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WPI 342.02 Definition of “Seizure” of a Person—Fourth Amendment

6A WAPRAC WPI 342.02Washington Practice Series TMWashington Pattern Jury Instructions--Civil

6A Wash. Prac., Wash. Pattern Jury Instr. Civ. WPI 342.02 (7th ed.)
Washington Practice Series TM
Washington Pattern Jury Instructions--Civil
April 2022 Update
Washington State Supreme Court Committee on Jury Instructions
Part XVII. Civil Rights
Chapter 342. Civil Rights—Fourth Amendment—Unreasonable Search and Seizure
WPI 342.02 Definition of “Seizure” of a Person—Fourth Amendment
A “seizure” of a person under the Fourth Amendment occurs when a police officer has in some way restrained the liberty of a person by means of physical force or a show of authority.
Use this instruction with WPI 342.01 (Unreasonable Force—Fourth Amendment—Burden of Proof on the Issues) in Fourth Amendment cases when a seizure of a person is an element of the cause of action, and an issue other than arrest is involved.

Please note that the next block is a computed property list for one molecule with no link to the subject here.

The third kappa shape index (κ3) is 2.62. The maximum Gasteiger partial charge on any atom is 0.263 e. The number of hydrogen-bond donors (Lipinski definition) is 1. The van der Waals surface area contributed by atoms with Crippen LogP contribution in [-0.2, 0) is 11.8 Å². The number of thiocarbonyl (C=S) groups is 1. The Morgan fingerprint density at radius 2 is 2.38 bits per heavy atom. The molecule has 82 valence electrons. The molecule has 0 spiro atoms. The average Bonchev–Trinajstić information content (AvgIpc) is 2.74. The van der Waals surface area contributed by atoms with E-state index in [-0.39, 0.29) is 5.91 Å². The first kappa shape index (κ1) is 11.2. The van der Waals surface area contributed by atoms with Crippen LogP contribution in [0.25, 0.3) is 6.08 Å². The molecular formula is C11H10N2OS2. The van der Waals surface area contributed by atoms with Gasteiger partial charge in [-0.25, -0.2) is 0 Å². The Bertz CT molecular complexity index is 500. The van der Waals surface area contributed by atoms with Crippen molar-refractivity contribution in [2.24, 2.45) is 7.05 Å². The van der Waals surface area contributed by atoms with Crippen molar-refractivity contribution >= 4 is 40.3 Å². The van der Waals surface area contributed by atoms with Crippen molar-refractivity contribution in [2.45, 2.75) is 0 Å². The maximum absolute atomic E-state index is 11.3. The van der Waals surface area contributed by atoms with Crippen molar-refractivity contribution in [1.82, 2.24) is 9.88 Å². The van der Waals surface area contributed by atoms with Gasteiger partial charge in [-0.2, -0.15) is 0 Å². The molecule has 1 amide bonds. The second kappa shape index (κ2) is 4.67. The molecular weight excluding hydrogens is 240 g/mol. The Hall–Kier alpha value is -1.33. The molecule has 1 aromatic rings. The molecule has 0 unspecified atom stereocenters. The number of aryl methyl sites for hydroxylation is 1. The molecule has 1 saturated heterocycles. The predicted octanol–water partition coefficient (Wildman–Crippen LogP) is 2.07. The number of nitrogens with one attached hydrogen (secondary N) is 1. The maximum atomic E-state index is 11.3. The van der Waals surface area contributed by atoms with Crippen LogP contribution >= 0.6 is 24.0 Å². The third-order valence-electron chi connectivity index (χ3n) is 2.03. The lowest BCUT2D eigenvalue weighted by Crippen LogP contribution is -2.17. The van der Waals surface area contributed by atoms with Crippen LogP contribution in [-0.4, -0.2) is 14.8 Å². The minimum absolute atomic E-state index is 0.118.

The court in Tennessee v. Garner, 471 U.S. 1, 7, 105 S.Ct. 1694, 85 L.Ed.2d 1 (1985) (seizure by fatal gunshot) held that “whenever an officer restrains the freedom of a person to walk away, he has seized that person.” See also Graham v. Connor, 490 U.S. 386, 395 n.10, 109 S.Ct. 1865, 104 L.Ed.2d 443 (1989) (seizure by means of physical force or show of authority that in some way restrains the liberty of a citizen, e.g., during an investigatory stop); United States v. Faulkner, 450 F.3d 466, 469 (9th Cir. 2006) (“… a person has been ‘seized’ within the meaning of the Fourth Amendment only if, in view of all the circumstances surrounding the incident, a reasonable person would have believed that he was not free to leave”). A seizure may be effected where a person is not free to terminate an encounter with a police officer. See Florida v. Bostick, 501 U.S. 429, 436, 111 S.Ct. 2382, 115 L.Ed.2d 389 (1991) (a passenger on a bus is not free to leave the bus; the question is whether he feels free to terminate the police encounter).
In an appropriate case, it may be necessary to amend the instruction to address the extent to which the actions of government officials were intentional. “Violation of the Fourth Amendment requires an intentional acquisition of physical control. A seizure occurs even when an unintended person or thing is the object of the detention or taking … but the detention or taking itself must be willful.” Brower v. County of Inyo, 489 U.S. 593, 595, 109 S.Ct. 1378, 103 L.Ed.2d 628 (1989) (citations omitted) (intentional stopping of fleeing suspect by roadblock constituted “seizure”).
[Current as of September 2018.]
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